- 1943, Assignment In Brittany based on the novel by Helen MacInnes which uses the Mont St Michel as the location for a key section. However the film does not directly refer to Mont St Michel and there is no overt attempt to recreate Mont St Michel using studio sets; it would not have been possible to film an Allied propaganda war film on location in German-occupied Mont St Michel in 1943 (see literature section above).[original research?]
- 1950 : The Elusive Pimpernel by Powell and Pressburger.
- 1955: "The Mystery of Mont Saint-Michel (Le Forêt de Quokelunde)" by Michel Rouze, a children's novel featuring five children who explore the island on a camping trip.
- 1991 : Mindwalk
- 2003 : Mont Saint-Michel was the inspiration for the design of Minas Tirith in the film The Lord of the Rings: The Return of the King.
- Renaissance Mont Saint-Michel is a playable multiplayer map in the video game Assassin's Creed: Brotherhood (2010), and Assassin's Creed: Revelations (2011) by Ubisoft Montreal.
- 2013 : Le Mont Saint-Michel was the end point of stage 11 of the Tour de France.
- 2013 : The design for the Tower of Mastery in Pokémon X and Y versions was inspired by Mont Saint-Michel.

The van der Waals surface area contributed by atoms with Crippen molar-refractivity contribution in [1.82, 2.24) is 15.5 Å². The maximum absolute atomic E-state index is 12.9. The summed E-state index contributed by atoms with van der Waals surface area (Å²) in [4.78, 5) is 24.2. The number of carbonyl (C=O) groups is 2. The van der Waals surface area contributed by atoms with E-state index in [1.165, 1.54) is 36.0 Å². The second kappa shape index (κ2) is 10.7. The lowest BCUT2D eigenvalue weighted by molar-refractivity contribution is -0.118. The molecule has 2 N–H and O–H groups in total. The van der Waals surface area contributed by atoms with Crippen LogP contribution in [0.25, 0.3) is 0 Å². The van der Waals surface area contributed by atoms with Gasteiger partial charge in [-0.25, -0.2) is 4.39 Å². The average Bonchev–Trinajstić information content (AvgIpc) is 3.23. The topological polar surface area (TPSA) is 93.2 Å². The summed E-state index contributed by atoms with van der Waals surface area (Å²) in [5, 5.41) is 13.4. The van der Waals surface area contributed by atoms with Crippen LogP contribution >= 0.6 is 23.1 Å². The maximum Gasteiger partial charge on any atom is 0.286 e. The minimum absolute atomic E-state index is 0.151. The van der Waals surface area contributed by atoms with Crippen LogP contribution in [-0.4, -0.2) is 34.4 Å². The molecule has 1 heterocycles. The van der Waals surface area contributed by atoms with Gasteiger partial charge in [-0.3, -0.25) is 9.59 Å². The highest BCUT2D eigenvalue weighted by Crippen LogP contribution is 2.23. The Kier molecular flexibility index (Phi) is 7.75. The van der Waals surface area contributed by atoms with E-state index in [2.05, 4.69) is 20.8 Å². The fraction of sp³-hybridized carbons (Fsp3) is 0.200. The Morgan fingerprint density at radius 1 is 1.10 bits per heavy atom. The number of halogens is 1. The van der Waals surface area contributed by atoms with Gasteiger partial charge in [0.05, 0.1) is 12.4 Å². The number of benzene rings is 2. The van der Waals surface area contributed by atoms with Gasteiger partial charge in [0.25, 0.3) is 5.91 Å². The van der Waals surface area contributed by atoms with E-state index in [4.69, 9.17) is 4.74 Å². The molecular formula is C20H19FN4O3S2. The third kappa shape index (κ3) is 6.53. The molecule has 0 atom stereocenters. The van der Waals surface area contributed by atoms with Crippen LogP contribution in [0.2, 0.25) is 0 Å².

- Carolingian architecture
- Carolingian art
- La Mère Poulard
- List of Carolingian monasteries
- Manoir de Brion
- Saint Michael (Roman Catholic)
- "Insee – Populations légales 2009 – 50353-Le Mont-Saint-Michel". insee.fr. 2012. Retrieved 21 August 2012.
- "UNESCO". UNESCO. 13 December 2006. Retrieved 31 May 2011.
- Pierre Le Hir, « Le Mont-Saint-Michel rendu à l’eau », dans Le Monde du 29-07-2007.
- Chantal Bonnot-Courtois, La Baie Du Mont-Saint-Michel et l'estuaire de la Rance : environnements sédimentaires, aménagements et évolution récente. Editor Technip. 2002. pages 15–20
- [dead link]
- La Baie, June 2007, p.4, in French
- "Catholic Encyclopedia: Mont-St-Michel". Newadvent.org. 1911-10-01. Retrieved 2013-07-10.
- "Le Mont-Saint-Michel - Notice Communale". Cassini.ehess.fr. Retrieved 2013-07-10.
- "Historique des populations par commune depuis le recensement de 1962". Insee.fr. Retrieved 2013-07-10.
- "Insee - Populations légales 2006 - 50353-Le Mont-Saint-Michel". Insee.fr. Retrieved 2013-07-10.
- "Le Mont-Saint-Michel – Jumelage" (in French). Wikimanche.fr. Retrieved 31 May 2011.
- "Nishihiroshima Times". L-co.co.jp. Retrieved 31 May 2011.
- "Miyajima Grand Hotel Info". Miyajima-arimoto.co.jp. 16 May 2009. Retrieved 31 May 2011.
- Liste des monuments historiques sur la commune du Mont-Saint-Michel, Base Mérimée, Ministère de la Culture.
- Adams, Henry (1904). Mont-Saint-Michel and Chartres. self-published.
- Debussy's: La Cathedrale Engloutie[dead link]
- The Elusive Pimpernel
- "Mindwalk (Philosophical Films)". Philfilms.utm.edu. Retrieved 2013-07-10.
- "Making Of" featurette on The Lord of the Rings: The Return of the King Extended Edition DVD.
|Wikimedia Commons has media related to Mont-Saint-Michel.|
|Wikivoyage has a travel guide for Mont Saint-Michel.|
- Mont-Saint-Michel Celebrates 1,300 yrs of History
- Official Mont-Saint Michel Tourist site (English version)
- A visit to Mont St. Michel
- Virtual recreation of Mont St. Michel in Second Life
- Pano at 360° of Mont St Michel
- INSEE population figures